SEPTEMBER 16, 2009

Briatore and Symonds out - Renault not disputing charges

The ING Renault F1 Team says that it will not dispute the "recent allegations made by the FIA concerning the 2008 Singapore Grand Prix". The FIA said that the team had "conspired with its driver, Nelson Piquet Jr, to cause a deliberate crash at the 2008 Singapore Grand Prix with the aim of causing the deployment of the safety car to the advantage of its other driver, Fernando Alonso". The FIA also announced that the team had been called to answer charges, "including a breach of Article 151c of the International Sporting Code", which states that 'any fraudulent conduct or any act prejudicial to the interests of any competition or to the interests of motor sport generally" will be punished. While Renault is not admitting all of the above, it is not disputing that the team conspired to cause a deliberate crash nor that fraudulent conduct was involved. Lawyers may argue that there are distinctions between not disputing and openly admitting but now is not the moment for legal sophistry. The sport is in the spotlight for yet another scandal and one which The Times newspaper described today as "one of the worst examples of pre-meditated cheating in the history of professional sport". It is clearly not a time to fudge justice, lest the sport add to its already dubious reputation, summed up by a column in The Guardian a few days ago which described F1 as being "a sport stripped of its integrity, its old values replaced by a superficial prosperity that can no longer conceal a putrescent core".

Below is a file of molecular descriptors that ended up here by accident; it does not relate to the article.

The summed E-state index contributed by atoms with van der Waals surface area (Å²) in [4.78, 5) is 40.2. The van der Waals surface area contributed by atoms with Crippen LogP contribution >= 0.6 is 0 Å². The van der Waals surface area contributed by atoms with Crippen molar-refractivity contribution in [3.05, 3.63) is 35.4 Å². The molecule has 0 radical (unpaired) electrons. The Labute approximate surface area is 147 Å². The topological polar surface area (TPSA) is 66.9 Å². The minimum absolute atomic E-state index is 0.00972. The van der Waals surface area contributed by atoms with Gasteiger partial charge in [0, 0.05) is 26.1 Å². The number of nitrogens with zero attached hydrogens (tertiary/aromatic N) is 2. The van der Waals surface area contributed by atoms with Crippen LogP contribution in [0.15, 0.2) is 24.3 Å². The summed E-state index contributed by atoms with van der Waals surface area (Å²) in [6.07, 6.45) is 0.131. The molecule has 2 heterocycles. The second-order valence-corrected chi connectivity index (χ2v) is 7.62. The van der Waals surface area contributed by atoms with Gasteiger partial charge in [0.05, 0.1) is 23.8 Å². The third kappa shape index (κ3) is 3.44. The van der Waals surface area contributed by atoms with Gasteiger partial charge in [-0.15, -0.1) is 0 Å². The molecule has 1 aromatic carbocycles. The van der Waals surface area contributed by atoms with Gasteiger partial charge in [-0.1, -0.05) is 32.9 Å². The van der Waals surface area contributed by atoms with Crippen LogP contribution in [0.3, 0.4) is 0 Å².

This is heavy stuff.

The rules say that any breach of the regulations committed by any organiser, official, competitor, driver, "or other person or organisation" may be penalised. This would seem to cover all concerned. The penalties on offer include minor things such as a reprimand right up to disqualification, which means that the person in question would not be allowed to take part in any FIA-governed motorsport perhaps permanently.

It is clear that the ING Renault F1 Team is throwing itself at the mercy of the FIA World Council. The company can now blame the whole incident on the departed staff members Flavio Briatore and Pat Symonds and can ask the FIA to be lenient on the team. It is very clear that the Renault company knew nothing about what was happening and indeed the entire plan was designed to create a victory that resulted in Renault deciding to go on in F1. One might argue that Renault was, in effect, being hoodwinked by its own staff. In any case, it has been the victim of the collosal negative publicity that has been seen in recent days.

Having said this, the FIA cannot simply ignore what has happened. Briatore and Symonds must be punished and there is the troublesome question of the precedent set in 1995 when Toyota was caught using deliberately illegal turbo restrictors on the Catalunya Rally in Spain. The team admitted the situation and argued that it had been done without the knowledge of the team management. In that case the FIA World Council rejected the pleas and banned Toyota from the World Rally Championship for 12 months. The current scandal is undoubtedly worse than that, in that there is a safety element in this case which makes the offence all the more disgraceful.

When all is said and done, the World Council meeting will have to consider rather more than how Renault, Briatore and Symonds should be punished. The federation will be as much on trial as those involved in the scandal and a failure to do the right thing will be viewed as a massive failure.